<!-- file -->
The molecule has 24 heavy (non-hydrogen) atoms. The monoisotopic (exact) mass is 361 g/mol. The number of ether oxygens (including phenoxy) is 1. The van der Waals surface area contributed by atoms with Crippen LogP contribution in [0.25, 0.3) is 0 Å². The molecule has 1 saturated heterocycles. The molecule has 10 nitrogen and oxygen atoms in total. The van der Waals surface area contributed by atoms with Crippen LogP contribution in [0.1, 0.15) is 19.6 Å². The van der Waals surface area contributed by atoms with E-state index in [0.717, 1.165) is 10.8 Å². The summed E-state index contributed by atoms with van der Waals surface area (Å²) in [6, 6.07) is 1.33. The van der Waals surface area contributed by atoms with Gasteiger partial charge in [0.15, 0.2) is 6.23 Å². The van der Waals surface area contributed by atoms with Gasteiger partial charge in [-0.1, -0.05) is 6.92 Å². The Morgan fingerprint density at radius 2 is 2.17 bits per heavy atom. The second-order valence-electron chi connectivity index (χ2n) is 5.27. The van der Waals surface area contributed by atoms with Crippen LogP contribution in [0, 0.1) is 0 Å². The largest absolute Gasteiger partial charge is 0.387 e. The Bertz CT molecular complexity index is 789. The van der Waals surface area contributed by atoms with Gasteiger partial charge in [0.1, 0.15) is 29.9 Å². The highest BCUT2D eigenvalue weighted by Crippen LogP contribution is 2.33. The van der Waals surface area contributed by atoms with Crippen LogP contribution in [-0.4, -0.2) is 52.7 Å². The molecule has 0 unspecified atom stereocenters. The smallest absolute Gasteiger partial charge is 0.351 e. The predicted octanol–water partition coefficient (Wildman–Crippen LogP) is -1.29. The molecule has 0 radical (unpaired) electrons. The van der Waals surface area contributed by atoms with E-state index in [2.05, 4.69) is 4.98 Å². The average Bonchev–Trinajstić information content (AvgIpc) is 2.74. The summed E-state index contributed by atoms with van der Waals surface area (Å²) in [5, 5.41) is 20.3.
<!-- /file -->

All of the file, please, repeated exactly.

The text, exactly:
The molecule has 24 heavy (non-hydrogen) atoms. The monoisotopic (exact) mass is 361 g/mol. The number of ether oxygens (including phenoxy) is 1. The van der Waals surface area contributed by atoms with Crippen LogP contribution in [0.25, 0.3) is 0 Å². The molecule has 1 saturated heterocycles. The molecule has 10 nitrogen and oxygen atoms in total. The van der Waals surface area contributed by atoms with Crippen LogP contribution in [0.1, 0.15) is 19.6 Å². The van der Waals surface area contributed by atoms with E-state index in [0.717, 1.165) is 10.8 Å². The summed E-state index contributed by atoms with van der Waals surface area (Å²) in [6, 6.07) is 1.33. The van der Waals surface area contributed by atoms with Gasteiger partial charge in [0.15, 0.2) is 6.23 Å². The van der Waals surface area contributed by atoms with Gasteiger partial charge in [-0.1, -0.05) is 6.92 Å². The Morgan fingerprint density at radius 2 is 2.17 bits per heavy atom. The second-order valence-electron chi connectivity index (χ2n) is 5.27. The van der Waals surface area contributed by atoms with Crippen LogP contribution in [0, 0.1) is 0 Å². The largest absolute Gasteiger partial charge is 0.387 e. The Bertz CT molecular complexity index is 789. The van der Waals surface area contributed by atoms with Gasteiger partial charge in [0.1, 0.15) is 29.9 Å². The highest BCUT2D eigenvalue weighted by Crippen LogP contribution is 2.33. The van der Waals surface area contributed by atoms with Crippen LogP contribution in [-0.4, -0.2) is 52.7 Å². The molecule has 0 unspecified atom stereocenters. The smallest absolute Gasteiger partial charge is 0.351 e. The predicted octanol–water partition coefficient (Wildman–Crippen LogP) is -1.29. The molecule has 0 radical (unpaired) electrons. The van der Waals surface area contributed by atoms with E-state index in [2.05, 4.69) is 4.98 Å². The average Bonchev–Trinajstić information content (AvgIpc) is 2.74. The summed E-state index contributed by atoms with van der Waals surface area (Å²) in [5, 5.41) is 20.3.